The latest NATO Military Committee in Chiefs of Defence Session, which took place at NATO Headquarters in Brussels from 17 to 18 January 2024, saw the alliance girding itself to be stronger than ever amid challenges to the rules-based international order on multiple fronts.
In opening the session, the NATO Military Committee chair, Dutch Admiral Rob Bauer, stated, “The tectonic plates of power are shifting, and as a result we face the most dangerous world in decades. In this new era of collective defence we must defend not only the physical safety of our one billion people and 31 (soon to be 32) nations; we are defending freedom and democracy.”
The two-day meeting saw the inaugural NATO-Ukraine Council in Chiefs of Defence format, in which the Ukrainian Military Representative to NATO, Major General Serhii Salkutsan, briefed the NATO Chiefs of Defence on behalf of Ukrainian Chief of Defence General Zaluzhnyi.
Speaking on 18 January 2024 on the conclusion of the two-day meeting, Adm Rob Bauer said of Ukraine, “Our assessment is: there is intense fighting going on. And while Russia’s most recent attacks are devastating, they are not militarily effective. At the same time, we see substantial military successes on the Ukrainian side.
“While the world may have been overly optimistic in 2023,” he continued, “it is important that in 2024 we don’t become overly pessimistic. Today is the 694th day of what Russia thought would be a three-day war.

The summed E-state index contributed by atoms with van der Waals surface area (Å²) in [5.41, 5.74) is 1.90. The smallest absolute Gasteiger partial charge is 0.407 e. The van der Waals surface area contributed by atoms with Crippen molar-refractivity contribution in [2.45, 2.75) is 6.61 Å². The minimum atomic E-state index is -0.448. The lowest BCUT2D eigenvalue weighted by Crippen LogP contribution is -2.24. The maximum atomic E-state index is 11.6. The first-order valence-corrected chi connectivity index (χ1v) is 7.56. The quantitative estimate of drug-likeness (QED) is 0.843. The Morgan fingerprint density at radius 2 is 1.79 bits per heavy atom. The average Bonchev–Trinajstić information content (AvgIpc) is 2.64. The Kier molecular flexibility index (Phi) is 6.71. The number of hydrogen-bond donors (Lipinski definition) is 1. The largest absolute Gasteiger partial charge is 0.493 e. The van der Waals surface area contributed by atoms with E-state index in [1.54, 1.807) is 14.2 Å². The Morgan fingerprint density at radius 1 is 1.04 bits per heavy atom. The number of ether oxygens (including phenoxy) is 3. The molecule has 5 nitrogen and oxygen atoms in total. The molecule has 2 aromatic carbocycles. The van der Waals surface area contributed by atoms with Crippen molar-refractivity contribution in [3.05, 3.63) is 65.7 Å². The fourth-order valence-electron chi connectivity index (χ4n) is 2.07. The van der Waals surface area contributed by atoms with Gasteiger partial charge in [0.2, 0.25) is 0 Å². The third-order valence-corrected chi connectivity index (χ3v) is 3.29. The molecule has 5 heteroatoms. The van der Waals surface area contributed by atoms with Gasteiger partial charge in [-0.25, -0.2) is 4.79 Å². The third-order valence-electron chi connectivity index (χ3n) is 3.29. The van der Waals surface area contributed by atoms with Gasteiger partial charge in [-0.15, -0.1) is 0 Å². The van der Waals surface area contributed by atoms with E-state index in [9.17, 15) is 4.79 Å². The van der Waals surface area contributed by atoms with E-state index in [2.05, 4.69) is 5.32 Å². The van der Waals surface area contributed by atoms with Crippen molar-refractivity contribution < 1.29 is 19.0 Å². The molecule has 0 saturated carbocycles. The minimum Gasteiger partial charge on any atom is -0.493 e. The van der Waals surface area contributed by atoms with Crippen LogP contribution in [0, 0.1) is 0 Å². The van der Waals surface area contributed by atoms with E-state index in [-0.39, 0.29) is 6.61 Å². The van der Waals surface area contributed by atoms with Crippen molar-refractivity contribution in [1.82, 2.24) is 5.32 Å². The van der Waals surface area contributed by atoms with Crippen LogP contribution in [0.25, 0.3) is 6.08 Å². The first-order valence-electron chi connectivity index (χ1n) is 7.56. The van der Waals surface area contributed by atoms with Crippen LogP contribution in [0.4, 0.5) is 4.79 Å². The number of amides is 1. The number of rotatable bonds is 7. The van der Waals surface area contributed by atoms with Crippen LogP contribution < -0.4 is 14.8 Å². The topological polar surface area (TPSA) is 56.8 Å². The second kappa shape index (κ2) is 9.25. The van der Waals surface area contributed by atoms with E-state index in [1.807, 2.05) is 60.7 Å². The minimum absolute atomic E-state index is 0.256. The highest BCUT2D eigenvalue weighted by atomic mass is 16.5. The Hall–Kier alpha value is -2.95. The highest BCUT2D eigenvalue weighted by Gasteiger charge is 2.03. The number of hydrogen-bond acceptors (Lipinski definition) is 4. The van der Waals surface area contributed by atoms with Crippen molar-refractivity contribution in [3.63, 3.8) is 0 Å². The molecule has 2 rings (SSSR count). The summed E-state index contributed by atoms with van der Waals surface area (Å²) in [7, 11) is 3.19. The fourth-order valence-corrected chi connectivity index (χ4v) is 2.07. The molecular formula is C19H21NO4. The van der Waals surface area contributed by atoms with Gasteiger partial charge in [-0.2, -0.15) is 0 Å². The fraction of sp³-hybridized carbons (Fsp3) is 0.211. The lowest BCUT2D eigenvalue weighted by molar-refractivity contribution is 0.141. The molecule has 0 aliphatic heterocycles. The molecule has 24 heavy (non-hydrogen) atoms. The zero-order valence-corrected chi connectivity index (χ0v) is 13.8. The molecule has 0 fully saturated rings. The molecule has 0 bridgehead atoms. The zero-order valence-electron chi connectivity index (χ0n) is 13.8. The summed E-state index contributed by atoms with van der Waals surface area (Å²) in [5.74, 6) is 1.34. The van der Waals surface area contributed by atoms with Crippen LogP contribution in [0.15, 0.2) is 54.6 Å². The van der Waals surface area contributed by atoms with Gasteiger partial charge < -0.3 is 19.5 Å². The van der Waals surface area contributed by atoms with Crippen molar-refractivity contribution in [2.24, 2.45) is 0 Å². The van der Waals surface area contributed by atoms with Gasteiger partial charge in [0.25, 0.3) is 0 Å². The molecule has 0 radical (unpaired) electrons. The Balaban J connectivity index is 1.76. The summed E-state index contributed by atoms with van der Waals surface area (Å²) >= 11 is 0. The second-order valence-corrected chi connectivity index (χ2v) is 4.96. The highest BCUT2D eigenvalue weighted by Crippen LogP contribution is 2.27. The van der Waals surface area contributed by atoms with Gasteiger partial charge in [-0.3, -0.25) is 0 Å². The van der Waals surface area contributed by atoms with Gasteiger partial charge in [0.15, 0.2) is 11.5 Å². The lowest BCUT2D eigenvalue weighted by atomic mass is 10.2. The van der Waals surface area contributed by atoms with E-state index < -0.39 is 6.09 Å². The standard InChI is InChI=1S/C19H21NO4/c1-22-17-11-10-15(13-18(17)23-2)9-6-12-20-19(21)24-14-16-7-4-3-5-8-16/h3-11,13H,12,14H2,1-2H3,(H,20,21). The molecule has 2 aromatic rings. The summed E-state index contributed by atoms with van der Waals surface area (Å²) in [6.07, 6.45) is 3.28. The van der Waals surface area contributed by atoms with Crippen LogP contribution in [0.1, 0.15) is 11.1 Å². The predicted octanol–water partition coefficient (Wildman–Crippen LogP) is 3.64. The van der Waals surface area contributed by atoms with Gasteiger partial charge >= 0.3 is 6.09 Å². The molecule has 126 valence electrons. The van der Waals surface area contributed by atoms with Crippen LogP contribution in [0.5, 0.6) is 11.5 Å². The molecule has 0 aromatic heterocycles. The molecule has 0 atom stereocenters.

“Ukraine has prevailed as a sovereign independent nation in Europe. They are closer to the Euro-Atlantic family than ever. And they have inflicted heavy losses on Russia: for example, more than 300,000 Russian casualties (killed and wounded); for example, thousands of Russian tanks and armoured vehicles and hundreds of planes have been destroyed.”
The admiral noted that the Ukrainians have been able to liberate significant parts of their territory, pushing back the Russians from roughly 50% of what they occupied at the beginning of the war.
“Another gain is that the Ukrainians have been able to conduct deep strikes, destroying key Russian capabilities,” he said. “The fact that Ukraine has been able, without a real navy, to push back the Russian Black Sea Fleet and open up a grain corridor is another huge gain.”
Affirming the strength of NATO’s support for Ukraine, Adm Bauer added, “This is not charity. Support to Ukraine is a direct investment in our own security. The only way to get a lasting, negotiated solution is to strengthen the Ukrainian position on the battlefield.”
In the run-up to the NATO summit in Washington, DC, this year, the alliance noted at the two-event the truly global nature of its outlook in the 21st Century.
Adm Bauer said on the second day that the alliance “is actively looking for ways to strengthen and deepen its partnerships in our southern neighbourhood. That is why today, the NATO Chiefs of Defence conducted a meeting with their counterparts from the Partner Interoperability Advocacy Group, being Australia, Austria, Ireland, New Zealand and Switzerland, and [conducted] a dedicated session with NATO’s Indo-Pacific Partners, being Australia, Japan, New Zealand, and the Republic of Korea.
“We talked about how we can create more and better military co-operation, said the admiral. “When it comes to security, there is no such thing as local. All security is connected. And that made it all the more valuable to talk to our Partners face to face on developments that concern us all.”